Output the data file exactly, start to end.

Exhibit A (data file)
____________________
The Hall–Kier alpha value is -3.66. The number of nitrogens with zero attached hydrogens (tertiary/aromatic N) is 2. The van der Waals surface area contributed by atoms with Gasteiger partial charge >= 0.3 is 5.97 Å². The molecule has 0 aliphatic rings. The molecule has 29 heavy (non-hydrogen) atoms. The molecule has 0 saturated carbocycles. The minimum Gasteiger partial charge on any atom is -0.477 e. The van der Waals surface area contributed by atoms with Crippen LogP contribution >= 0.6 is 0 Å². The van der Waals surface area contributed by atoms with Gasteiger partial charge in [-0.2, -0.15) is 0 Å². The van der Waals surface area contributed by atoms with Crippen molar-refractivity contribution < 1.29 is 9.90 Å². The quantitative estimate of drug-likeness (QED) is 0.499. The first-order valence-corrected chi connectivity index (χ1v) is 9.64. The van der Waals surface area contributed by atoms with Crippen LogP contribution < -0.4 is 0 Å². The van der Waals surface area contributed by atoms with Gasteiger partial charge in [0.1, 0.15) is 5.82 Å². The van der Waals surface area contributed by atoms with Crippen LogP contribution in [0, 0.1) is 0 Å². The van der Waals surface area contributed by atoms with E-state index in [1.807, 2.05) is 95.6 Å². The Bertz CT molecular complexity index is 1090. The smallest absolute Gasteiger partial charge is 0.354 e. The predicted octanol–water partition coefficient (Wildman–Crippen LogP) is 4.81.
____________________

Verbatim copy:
The Hall–Kier alpha value is -3.66. The number of nitrogens with zero attached hydrogens (tertiary/aromatic N) is 2. The van der Waals surface area contributed by atoms with Gasteiger partial charge >= 0.3 is 5.97 Å². The molecule has 0 aliphatic rings. The molecule has 29 heavy (non-hydrogen) atoms. The molecule has 0 saturated carbocycles. The minimum Gasteiger partial charge on any atom is -0.477 e. The van der Waals surface area contributed by atoms with Crippen LogP contribution >= 0.6 is 0 Å². The van der Waals surface area contributed by atoms with Gasteiger partial charge in [-0.2, -0.15) is 0 Å². The van der Waals surface area contributed by atoms with Crippen molar-refractivity contribution < 1.29 is 9.90 Å². The quantitative estimate of drug-likeness (QED) is 0.499. The first-order valence-corrected chi connectivity index (χ1v) is 9.64. The van der Waals surface area contributed by atoms with Crippen LogP contribution < -0.4 is 0 Å². The van der Waals surface area contributed by atoms with Gasteiger partial charge in [0.1, 0.15) is 5.82 Å². The van der Waals surface area contributed by atoms with Crippen LogP contribution in [0, 0.1) is 0 Å². The van der Waals surface area contributed by atoms with E-state index in [1.807, 2.05) is 95.6 Å². The Bertz CT molecular complexity index is 1090. The smallest absolute Gasteiger partial charge is 0.354 e. The predicted octanol–water partition coefficient (Wildman–Crippen LogP) is 4.81.